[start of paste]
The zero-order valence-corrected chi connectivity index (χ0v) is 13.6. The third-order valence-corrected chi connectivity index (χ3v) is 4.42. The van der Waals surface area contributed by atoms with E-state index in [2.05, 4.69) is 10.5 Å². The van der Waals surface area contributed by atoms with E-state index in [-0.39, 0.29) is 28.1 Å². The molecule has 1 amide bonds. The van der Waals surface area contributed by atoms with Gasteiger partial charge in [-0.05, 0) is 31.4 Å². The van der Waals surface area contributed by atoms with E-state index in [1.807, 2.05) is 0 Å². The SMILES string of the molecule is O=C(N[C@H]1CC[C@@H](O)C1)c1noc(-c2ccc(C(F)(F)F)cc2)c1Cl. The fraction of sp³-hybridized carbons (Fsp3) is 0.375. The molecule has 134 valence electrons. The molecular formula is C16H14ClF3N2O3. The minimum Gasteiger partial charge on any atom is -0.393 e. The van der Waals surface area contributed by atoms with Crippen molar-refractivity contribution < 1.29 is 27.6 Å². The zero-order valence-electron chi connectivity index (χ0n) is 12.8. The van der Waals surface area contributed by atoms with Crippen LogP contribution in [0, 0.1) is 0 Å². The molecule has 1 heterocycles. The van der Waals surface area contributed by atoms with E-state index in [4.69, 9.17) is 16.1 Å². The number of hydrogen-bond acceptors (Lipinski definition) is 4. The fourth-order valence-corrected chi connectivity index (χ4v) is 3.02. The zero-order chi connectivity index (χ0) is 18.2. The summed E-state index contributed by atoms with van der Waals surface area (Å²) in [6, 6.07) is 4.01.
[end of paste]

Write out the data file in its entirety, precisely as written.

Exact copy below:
The zero-order valence-corrected chi connectivity index (χ0v) is 13.6. The third-order valence-corrected chi connectivity index (χ3v) is 4.42. The van der Waals surface area contributed by atoms with E-state index in [2.05, 4.69) is 10.5 Å². The van der Waals surface area contributed by atoms with E-state index in [-0.39, 0.29) is 28.1 Å². The molecule has 1 amide bonds. The van der Waals surface area contributed by atoms with Gasteiger partial charge in [-0.05, 0) is 31.4 Å². The van der Waals surface area contributed by atoms with E-state index in [1.807, 2.05) is 0 Å². The SMILES string of the molecule is O=C(N[C@H]1CC[C@@H](O)C1)c1noc(-c2ccc(C(F)(F)F)cc2)c1Cl. The fraction of sp³-hybridized carbons (Fsp3) is 0.375. The molecule has 134 valence electrons. The molecular formula is C16H14ClF3N2O3. The minimum Gasteiger partial charge on any atom is -0.393 e. The van der Waals surface area contributed by atoms with Crippen molar-refractivity contribution < 1.29 is 27.6 Å². The zero-order valence-electron chi connectivity index (χ0n) is 12.8. The van der Waals surface area contributed by atoms with Crippen LogP contribution in [0, 0.1) is 0 Å². The molecule has 1 heterocycles. The van der Waals surface area contributed by atoms with E-state index in [4.69, 9.17) is 16.1 Å². The number of hydrogen-bond acceptors (Lipinski definition) is 4. The fourth-order valence-corrected chi connectivity index (χ4v) is 3.02. The zero-order chi connectivity index (χ0) is 18.2. The summed E-state index contributed by atoms with van der Waals surface area (Å²) in [6, 6.07) is 4.01.